I was really asleep at the wheel for this one. A Spitzer Space Telescope press release from 18 December describes the detection of light from “the Universe's First Objects”—a version of the above image appears as today’s Astronomy Picture of the Day (APOD), which is what tipped me off (sorry to say).
Anyway, the image in question shows light “from a period of time when the universe was less than one billion years old, and most likely originated from the universe's very first groups of objects—either huge stars or voracious black holes.” In the research paper, this light is referred to as “cosmic infrared background (CIB)” radiation, as opposed to the more familiar cosmic microwave background (CMB)” radiation.
Verbiage aside, what I find odd about this image is the choice to color-code intensity as color. A perusal of the aforementioned research article indicates that color information (i.e., the color of the background signal in infrared light) is minimal, but the blobby fluctuations that range from black to purple to pinkish-red to yellowy-white. To my eye, the color range (I hesitate to use the word “spectrum”) seems forced and unnatural—at least as a way of representing intensity—but I dunno. Honestly, however, I admire the choice to show blocked-out regions, which correspond to areas obscured by nearby stars and galaxies—as grey zones. Truth in advertising, as it were.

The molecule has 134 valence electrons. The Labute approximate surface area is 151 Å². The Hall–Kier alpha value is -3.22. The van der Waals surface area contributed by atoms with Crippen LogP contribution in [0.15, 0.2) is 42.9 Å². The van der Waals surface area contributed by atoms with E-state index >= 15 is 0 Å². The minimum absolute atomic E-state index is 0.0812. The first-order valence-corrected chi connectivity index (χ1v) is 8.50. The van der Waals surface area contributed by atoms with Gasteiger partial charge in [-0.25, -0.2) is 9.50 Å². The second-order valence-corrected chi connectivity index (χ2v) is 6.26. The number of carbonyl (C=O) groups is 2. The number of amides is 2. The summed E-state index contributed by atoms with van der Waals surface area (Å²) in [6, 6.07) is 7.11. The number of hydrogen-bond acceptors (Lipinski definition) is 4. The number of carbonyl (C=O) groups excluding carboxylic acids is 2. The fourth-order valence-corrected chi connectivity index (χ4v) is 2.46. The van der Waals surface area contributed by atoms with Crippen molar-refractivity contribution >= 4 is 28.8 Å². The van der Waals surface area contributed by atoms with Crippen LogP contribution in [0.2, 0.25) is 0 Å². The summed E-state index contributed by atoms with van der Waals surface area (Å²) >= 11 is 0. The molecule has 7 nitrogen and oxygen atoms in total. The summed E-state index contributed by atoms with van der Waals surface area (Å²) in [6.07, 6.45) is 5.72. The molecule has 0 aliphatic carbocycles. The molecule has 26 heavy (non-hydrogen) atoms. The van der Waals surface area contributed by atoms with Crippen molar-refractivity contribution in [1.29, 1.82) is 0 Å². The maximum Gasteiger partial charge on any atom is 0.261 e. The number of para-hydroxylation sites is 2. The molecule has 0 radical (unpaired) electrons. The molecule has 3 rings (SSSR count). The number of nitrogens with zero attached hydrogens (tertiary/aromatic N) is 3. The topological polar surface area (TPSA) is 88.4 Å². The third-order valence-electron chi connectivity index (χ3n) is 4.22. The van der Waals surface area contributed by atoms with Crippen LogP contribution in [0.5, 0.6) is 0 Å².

An associated image related to the press release confuses me even more. For some reason, data from the Cosmic Background Explorer (COBE) is used instead of data from the much more recent Wilkinson Microwave Anisotropy Probe (WMAP). Why? Perhaps becuse WMAP has better resolution…? I can’t say for sure because there are no units presented with the press images, making comparison difficult—i.e., I’d need to go back to the research article and the WMAP and COBE data to compare the two, which is something I haven’t time to do for a blog that is, in fact, not my day job.
So… I have mixed feelings. It’s a complicated concept to introduce to a lay public, but the variety of false color schemes—from COBE to WMAP to the above—muddy the waters. And it’s garish muddying at that.